Roughly 40 per cent of people with diabetes believe the NHS has “worsened” since the £1.1bn health service reforms, according to a survey from the InDependent Diabetes Trust (IDDT), a leading charity.
The introduction of Clinical Commission Groups (CCGs) and abolition of Primary Care Trusts formed part of a major NHS reform initiated in 2010. According to a National Audit Office report, this reform cost £1.1bn by the end of March 2013.
This new IDDT report, entitled “Diabetes 2015: Care in Crisis”, surveyed over 15,000 people with diabetes. The findings included:
Nearly 40 per cent believe the NHS has worsened since the health service reforms
Roughly 2.5 million people have not received high-quality, structured education
Only 37 per cent were given appropriate diet and exercise advice when diagnosed
32 per cent said they didn’t feel their GP and/or practise nurse knew enough about diabetes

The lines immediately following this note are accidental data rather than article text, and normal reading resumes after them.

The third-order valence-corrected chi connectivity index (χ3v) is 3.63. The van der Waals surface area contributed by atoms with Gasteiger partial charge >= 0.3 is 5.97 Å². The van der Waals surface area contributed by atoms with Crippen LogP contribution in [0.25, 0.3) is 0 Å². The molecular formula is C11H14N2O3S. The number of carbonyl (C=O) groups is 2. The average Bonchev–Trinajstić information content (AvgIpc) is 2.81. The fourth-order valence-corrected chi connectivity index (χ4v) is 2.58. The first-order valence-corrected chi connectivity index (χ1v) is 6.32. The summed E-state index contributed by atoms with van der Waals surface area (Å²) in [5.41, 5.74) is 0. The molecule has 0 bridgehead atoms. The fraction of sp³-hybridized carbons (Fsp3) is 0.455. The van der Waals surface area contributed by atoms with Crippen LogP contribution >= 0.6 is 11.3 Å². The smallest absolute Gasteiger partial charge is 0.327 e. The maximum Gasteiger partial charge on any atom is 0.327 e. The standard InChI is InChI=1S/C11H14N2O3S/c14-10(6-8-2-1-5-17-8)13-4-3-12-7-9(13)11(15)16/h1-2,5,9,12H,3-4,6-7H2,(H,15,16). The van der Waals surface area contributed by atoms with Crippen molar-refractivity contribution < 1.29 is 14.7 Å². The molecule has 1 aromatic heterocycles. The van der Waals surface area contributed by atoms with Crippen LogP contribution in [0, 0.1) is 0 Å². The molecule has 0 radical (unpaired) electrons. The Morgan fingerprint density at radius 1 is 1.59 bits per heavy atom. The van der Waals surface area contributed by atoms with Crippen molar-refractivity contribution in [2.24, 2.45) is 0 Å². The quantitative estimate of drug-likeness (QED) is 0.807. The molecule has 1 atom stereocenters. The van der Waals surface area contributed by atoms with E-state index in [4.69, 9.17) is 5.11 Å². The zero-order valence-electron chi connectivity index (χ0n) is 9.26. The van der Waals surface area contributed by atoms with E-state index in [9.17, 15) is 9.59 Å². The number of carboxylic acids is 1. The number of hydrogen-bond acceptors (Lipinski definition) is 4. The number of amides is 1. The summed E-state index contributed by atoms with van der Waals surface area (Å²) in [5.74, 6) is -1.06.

The IDDT have called for Health Secretary Jeremy Hunt to make fundamental changes, including the prioritisation of care for people with type 1 diabetes and type 2 diabetes. They have also requested CCGs to be strongly encouraged to follow NICE guidance to commission high-quality, structured education courses, and for a review to produce evidence-based dietary guidelines for diabetes.
Jenny Hirst, Co-Chair of the charity, said: “While the new national Diabetes Prevention Programme is important, the Trust is very concerned that many of three million plus people who already have diabetes are not receiving the care and treatment they need and deserve. Not only does this adversely affect their long-term health but this added risk of complications of diabetes increases the financial burden placed on the NHS.
“The Trust has over 17,000 members, all of whom live with diabetes. It is clear from contact with members that the care, education and treatment of people with diabetes varies greatly across the country. Some people are receiving excellent care but unfortunately for many people, it is less than adequate.”
The IDDT are supporters of the Hypo Awareness Program, a free education program in which 74 per cent of users have report that they know how to avoid and treat hypos as a result of the program.

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